Geon 6. Local Synchronization via Gap Junctions MT


Like other types of oscillations or waves, a neural oscillation is also characterized by phase, which specifies the initial point of the oscillation. A group of neurons are "synchronized" or "phase locked" if they oscillate at the same frequency and phase (see this article for more details). To synchronize, neurons must be "coupled", namely, they must interact with each other, or with the same oscillating source. Three forms of interactions have been identified: (1) via gap junctions (this chapter), (2) via GABAergic interneurons (Chapter 7) and (3) via ephaptic coupling (Chapter 8).


Figure 1. The gap junction. A gap junction channel is an intercellular channel formed by connection of two hemichannels. Each hemichannel is composed of six connexin proteins. The gap junctions allow direct exchange of ions (and thus membrane voltage) among connected cells. They are also called "electrical synapses". [Image source: Wikipedia]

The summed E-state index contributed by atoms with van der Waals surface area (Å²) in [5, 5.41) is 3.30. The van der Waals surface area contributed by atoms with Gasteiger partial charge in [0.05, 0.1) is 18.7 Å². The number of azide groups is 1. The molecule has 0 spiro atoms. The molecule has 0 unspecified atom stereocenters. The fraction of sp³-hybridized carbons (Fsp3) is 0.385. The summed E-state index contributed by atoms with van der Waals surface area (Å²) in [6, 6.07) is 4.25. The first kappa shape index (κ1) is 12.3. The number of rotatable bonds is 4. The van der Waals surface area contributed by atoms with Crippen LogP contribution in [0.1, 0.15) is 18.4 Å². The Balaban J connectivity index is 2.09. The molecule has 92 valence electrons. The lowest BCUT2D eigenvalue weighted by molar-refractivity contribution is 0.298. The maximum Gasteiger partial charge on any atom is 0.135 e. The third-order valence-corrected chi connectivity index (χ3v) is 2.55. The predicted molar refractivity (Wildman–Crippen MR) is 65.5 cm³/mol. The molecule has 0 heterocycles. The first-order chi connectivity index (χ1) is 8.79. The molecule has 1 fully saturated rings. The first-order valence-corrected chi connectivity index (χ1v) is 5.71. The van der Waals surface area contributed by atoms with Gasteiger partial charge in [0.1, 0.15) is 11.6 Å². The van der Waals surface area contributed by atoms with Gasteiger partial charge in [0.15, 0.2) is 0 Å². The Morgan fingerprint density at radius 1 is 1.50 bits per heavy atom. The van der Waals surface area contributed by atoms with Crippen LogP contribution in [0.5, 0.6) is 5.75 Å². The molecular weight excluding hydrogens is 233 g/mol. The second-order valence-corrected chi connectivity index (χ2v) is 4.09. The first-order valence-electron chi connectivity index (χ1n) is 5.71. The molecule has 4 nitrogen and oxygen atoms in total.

Signal transmission through gap junctions (electrical synapses) is much faster than chemical synapses. Furthermore, the electrical coupling is bidirectional, which allows rapid reciprocal exchange of membrane voltage among connected cells. For these reasons, gap junctions are commonly used for local synchronization, as observed in the lateral geniculate nucleus that generates alpha rhythms (Hughes et al., 2011), in the dorsal hippocampus that exhibits theta rhythms (Bissiere et al., 2011), and among GABAergic interneurons that produce gamma rhythms (Traub et al., 2001). Astrocytes are also interconnected by gap junctions (Orellana and Stehberg, 2014), which mediate the synchronization of Ca2+ signals known as "calcium waves".


Author: Frank Lee
First published: February 13, 2013
Last updated: August, 2018